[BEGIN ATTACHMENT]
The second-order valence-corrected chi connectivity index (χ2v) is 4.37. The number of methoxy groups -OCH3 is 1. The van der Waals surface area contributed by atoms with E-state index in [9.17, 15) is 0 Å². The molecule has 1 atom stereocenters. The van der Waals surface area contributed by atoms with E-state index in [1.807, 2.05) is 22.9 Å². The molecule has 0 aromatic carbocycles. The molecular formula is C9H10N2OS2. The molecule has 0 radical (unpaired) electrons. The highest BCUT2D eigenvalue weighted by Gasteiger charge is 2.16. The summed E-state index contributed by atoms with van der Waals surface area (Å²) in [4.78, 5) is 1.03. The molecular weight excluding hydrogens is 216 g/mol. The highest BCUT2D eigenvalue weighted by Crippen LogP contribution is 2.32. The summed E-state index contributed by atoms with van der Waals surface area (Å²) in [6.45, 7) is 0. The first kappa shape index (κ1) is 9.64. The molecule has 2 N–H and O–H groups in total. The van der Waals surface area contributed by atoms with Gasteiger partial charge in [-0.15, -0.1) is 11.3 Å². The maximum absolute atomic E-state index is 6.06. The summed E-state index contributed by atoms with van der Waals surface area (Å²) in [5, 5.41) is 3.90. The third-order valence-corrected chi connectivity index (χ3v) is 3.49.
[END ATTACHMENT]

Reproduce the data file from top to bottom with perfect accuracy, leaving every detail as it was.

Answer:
The second-order valence-corrected chi connectivity index (χ2v) is 4.37. The number of methoxy groups -OCH3 is 1. The van der Waals surface area contributed by atoms with E-state index in [9.17, 15) is 0 Å². The molecule has 1 atom stereocenters. The van der Waals surface area contributed by atoms with E-state index in [1.807, 2.05) is 22.9 Å². The molecule has 0 aromatic carbocycles. The molecular formula is C9H10N2OS2. The molecule has 0 radical (unpaired) electrons. The highest BCUT2D eigenvalue weighted by Gasteiger charge is 2.16. The summed E-state index contributed by atoms with van der Waals surface area (Å²) in [4.78, 5) is 1.03. The molecular weight excluding hydrogens is 216 g/mol. The highest BCUT2D eigenvalue weighted by Crippen LogP contribution is 2.32. The summed E-state index contributed by atoms with van der Waals surface area (Å²) in [6.45, 7) is 0. The first kappa shape index (κ1) is 9.64. The molecule has 2 N–H and O–H groups in total. The van der Waals surface area contributed by atoms with Gasteiger partial charge in [-0.15, -0.1) is 11.3 Å². The maximum absolute atomic E-state index is 6.06. The summed E-state index contributed by atoms with van der Waals surface area (Å²) in [5, 5.41) is 3.90. The third-order valence-corrected chi connectivity index (χ3v) is 3.49.